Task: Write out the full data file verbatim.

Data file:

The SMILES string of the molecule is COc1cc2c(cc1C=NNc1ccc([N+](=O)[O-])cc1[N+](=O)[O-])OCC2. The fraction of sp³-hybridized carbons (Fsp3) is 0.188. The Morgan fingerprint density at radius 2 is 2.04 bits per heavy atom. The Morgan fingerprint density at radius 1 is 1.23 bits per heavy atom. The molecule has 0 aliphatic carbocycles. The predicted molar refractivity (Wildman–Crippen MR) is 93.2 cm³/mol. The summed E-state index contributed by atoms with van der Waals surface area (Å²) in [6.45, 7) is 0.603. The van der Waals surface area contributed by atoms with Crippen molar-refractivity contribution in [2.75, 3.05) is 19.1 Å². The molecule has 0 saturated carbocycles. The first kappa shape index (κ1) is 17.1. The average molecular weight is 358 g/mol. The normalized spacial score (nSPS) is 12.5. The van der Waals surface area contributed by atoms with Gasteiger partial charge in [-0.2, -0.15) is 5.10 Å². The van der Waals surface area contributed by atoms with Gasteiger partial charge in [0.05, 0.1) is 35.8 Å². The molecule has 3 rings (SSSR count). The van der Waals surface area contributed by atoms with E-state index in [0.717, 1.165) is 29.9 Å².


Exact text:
The SMILES string of the molecule is COc1cc2c(cc1C=NNc1ccc([N+](=O)[O-])cc1[N+](=O)[O-])OCC2. The fraction of sp³-hybridized carbons (Fsp3) is 0.188. The Morgan fingerprint density at radius 2 is 2.04 bits per heavy atom. The Morgan fingerprint density at radius 1 is 1.23 bits per heavy atom. The molecule has 0 aliphatic carbocycles. The predicted molar refractivity (Wildman–Crippen MR) is 93.2 cm³/mol. The summed E-state index contributed by atoms with van der Waals surface area (Å²) in [6.45, 7) is 0.603. The van der Waals surface area contributed by atoms with Crippen molar-refractivity contribution in [2.75, 3.05) is 19.1 Å². The molecule has 0 saturated carbocycles. The first kappa shape index (κ1) is 17.1. The average molecular weight is 358 g/mol. The normalized spacial score (nSPS) is 12.5. The van der Waals surface area contributed by atoms with Gasteiger partial charge in [-0.2, -0.15) is 5.10 Å². The van der Waals surface area contributed by atoms with Gasteiger partial charge in [0.05, 0.1) is 35.8 Å². The molecule has 3 rings (SSSR count). The van der Waals surface area contributed by atoms with E-state index in [0.717, 1.165) is 29.9 Å².